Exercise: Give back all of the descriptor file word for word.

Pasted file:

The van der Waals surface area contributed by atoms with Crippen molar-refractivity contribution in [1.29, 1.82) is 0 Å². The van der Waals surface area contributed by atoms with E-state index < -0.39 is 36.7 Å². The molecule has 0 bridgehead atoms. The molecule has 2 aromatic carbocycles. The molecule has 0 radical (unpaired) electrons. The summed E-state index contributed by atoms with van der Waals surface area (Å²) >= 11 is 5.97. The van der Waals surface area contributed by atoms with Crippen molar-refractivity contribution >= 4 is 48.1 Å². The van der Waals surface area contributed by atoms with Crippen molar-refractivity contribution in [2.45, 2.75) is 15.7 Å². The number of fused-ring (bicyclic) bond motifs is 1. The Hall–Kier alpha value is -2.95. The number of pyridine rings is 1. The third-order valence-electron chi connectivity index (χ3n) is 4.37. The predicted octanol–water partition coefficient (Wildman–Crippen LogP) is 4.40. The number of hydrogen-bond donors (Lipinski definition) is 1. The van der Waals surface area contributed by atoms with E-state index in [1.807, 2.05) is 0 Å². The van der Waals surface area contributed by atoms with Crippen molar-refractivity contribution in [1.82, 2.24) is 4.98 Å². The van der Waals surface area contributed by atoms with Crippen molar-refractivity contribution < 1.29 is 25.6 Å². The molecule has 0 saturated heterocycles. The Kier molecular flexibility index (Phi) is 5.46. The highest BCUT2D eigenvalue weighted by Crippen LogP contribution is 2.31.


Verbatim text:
The van der Waals surface area contributed by atoms with Crippen molar-refractivity contribution in [1.29, 1.82) is 0 Å². The van der Waals surface area contributed by atoms with E-state index < -0.39 is 36.7 Å². The molecule has 0 bridgehead atoms. The molecule has 2 aromatic carbocycles. The molecule has 0 radical (unpaired) electrons. The summed E-state index contributed by atoms with van der Waals surface area (Å²) >= 11 is 5.97. The van der Waals surface area contributed by atoms with Crippen molar-refractivity contribution >= 4 is 48.1 Å². The van der Waals surface area contributed by atoms with Crippen molar-refractivity contribution in [2.45, 2.75) is 15.7 Å². The number of fused-ring (bicyclic) bond motifs is 1. The Hall–Kier alpha value is -2.95. The number of pyridine rings is 1. The third-order valence-electron chi connectivity index (χ3n) is 4.37. The predicted octanol–water partition coefficient (Wildman–Crippen LogP) is 4.40. The number of hydrogen-bond donors (Lipinski definition) is 1. The van der Waals surface area contributed by atoms with E-state index in [1.807, 2.05) is 0 Å². The van der Waals surface area contributed by atoms with Crippen molar-refractivity contribution in [1.82, 2.24) is 4.98 Å². The van der Waals surface area contributed by atoms with Crippen molar-refractivity contribution < 1.29 is 25.6 Å². The molecule has 0 saturated heterocycles. The Kier molecular flexibility index (Phi) is 5.46. The highest BCUT2D eigenvalue weighted by Crippen LogP contribution is 2.31.